January 28, 2015 by The Hudsonian Student Newspaper – Andrea Currie, News Editor
“This is a perfect retirement job for a guy like me,” said Mike Fonda, a retired Detective Sergeant from the Cohoes Police Department, who works as a Prevention Educator for the Sexual Assault and Crime Victims Assistance Program (SACVAP) at Samaritan Hospital in Troy. Fonda’s work takes him all over the Capital Region: he teaches personal safety and self-esteem at K-12 schools; he conducts the Mentors in Violence Prevention (MVP) program at seven YMCAs; he offers the MVP program to sports teams at local colleges; he conducts the MVP program with inmates at Rensselaer County Jail; and on Wednesday afternoons from 12 – 4 p.m., he offers in-person counseling at the Hudson Valley Health Services office in room 146 of Fitzgibbons Hall.
When Fonda started working at the Cohoes Police Department, he was assigned the traditional role for incoming officers: juvenile officer. “You deal with everything from stolen bikes to the sex crimes,” he said. When a new person joined the department, Fonda asked to keep the job, and when he was promoted to sergeant, he requested to keep working on sex crimes. He said that he thought he had the right demeanor for the job. “I had other police officers come up to me and say, ‘you know, you’re relaxed, you’re fun, people feel safe with you, … they trust you. So I just stayed with it.’”
In 2007, Fonda was hired by the New York State Division of Criminal Justice Services to track down the records of sex offenders who moved in from out of state. There is no central repository for these files, so he had to speak with other police officers, agencies across the country, and, often, call sex offenders and interview them about their convictions. Fonda said that offenders often lied to him during these interviews. “I let them blame the victim. But in that victim-blaming is the truth,” he said, “I’ve learned to give people enough rope to hang themselves.”
Fonda briefly worked with SACVAP before joining the state and had stayed in contact with them. In early 2011, they told him they had a prevention educator position open. He jumped at the chance. “Sometimes money isn’t—you know. It’s okay, but I feel like I need to be doing something,” Fonda said. His state job was a good job and paid well. “But you’re basically in an office working with a fax machine, a telephone, and your computer.” He said the prevention educator position was a perfect fit for him, since he has a master’s degree in Community Psychology, has taken many counseling courses, and with his law enforcement background, can talk about the subject from experience. “I know there’s a lot of people out there wondering, did I do something wrong? Who’ll believe me? … Well, I would, ’cause I know. I’ve seen that, the cases with the state police and the Cub Scout leaders and the Kiwanis clubs,” said Fonda.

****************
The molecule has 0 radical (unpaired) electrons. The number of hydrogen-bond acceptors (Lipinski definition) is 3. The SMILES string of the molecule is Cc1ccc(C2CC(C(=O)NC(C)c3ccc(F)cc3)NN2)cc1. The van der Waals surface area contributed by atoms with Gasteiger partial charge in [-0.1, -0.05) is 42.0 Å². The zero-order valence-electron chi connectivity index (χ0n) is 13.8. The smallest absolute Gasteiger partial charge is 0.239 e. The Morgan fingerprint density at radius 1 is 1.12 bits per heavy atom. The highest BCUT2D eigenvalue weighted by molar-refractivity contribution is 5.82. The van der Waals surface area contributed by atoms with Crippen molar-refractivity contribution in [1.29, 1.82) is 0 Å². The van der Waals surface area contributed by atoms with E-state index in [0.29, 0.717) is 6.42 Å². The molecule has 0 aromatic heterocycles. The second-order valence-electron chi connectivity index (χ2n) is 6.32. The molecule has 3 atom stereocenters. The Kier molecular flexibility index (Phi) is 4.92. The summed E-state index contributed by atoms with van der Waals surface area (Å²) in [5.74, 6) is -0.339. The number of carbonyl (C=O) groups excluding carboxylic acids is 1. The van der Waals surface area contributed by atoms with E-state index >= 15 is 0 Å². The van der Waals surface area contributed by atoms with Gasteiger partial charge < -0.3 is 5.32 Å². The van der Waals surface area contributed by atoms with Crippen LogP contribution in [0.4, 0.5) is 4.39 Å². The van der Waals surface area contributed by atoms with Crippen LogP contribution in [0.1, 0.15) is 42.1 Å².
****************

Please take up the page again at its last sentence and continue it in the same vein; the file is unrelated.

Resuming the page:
He said that his favorite part of his job is going out into schools and providing information. He said that he focuses on victim-blaming and why people shouldn’t blame themselves for being assaulted. “I’m hoping to see some lights go on with people saying, Okay, so it wasn’t just me,” said Fonda. Fonda said that the MVP program gives him an opportunity to address men. “These issues, they seem like they’re women’s issues, because you might say, women get raped,” he said, “But it’s men who rape women. And it’s not every guy who rapes a woman.” He says that the MVP program challenges men to speak out and condemn sexual assault. He speaks about men who’ve been sexually assaulted as well and reassures them that they did nothing wrong.
Fonda said that over the time he’s been doing this work, he has observed a change in public attitudes towards sexual assault and rape. “To me, it feels like it’s finally getting the attention it deserves,” he said, “It feels like we’re on a bubble, that all this stuff is about to burst and people are going to know about it, they’re going to understand it, and they’re not going to look at it the same way as … saying, I’m broken, or, it’s the victim’s fault, or … how can you accuse these celebrities of doing that?” Fonda said that sexual assault is never about sex: “It’s about the power. It’s about having that power to do what they want.”
Fonda said that he is proud of SACVAP. “It’s just phenomenal work. It’s not sexy, it’s not glamorous, people don’t want to talk about it, but every day, we’re there, 24 hours a day, seven days a week,” he said, referring to the agency’s sexual assault hotline. SACVAP offers in-person services at Samaritan Hospital at 2215 Burdett Ave. in Troy, including short-term counseling; therapy free of charge; and legal advocates for survivors.
The agency also has opportunities for volunteers. Winter 2015 Volunteer Training starts Feb. 3. Volunteers must be at least 18 years old and be willing to sign up for at least three hotline shifts monthly, commit to at least six months with the agency, attend monthly in-service meetings, and complete at least 10 hours of community education.
Interested parties should contact Jamie Seastrand by phone at 518-271-3140 or via email at firstname.lastname@example.org.
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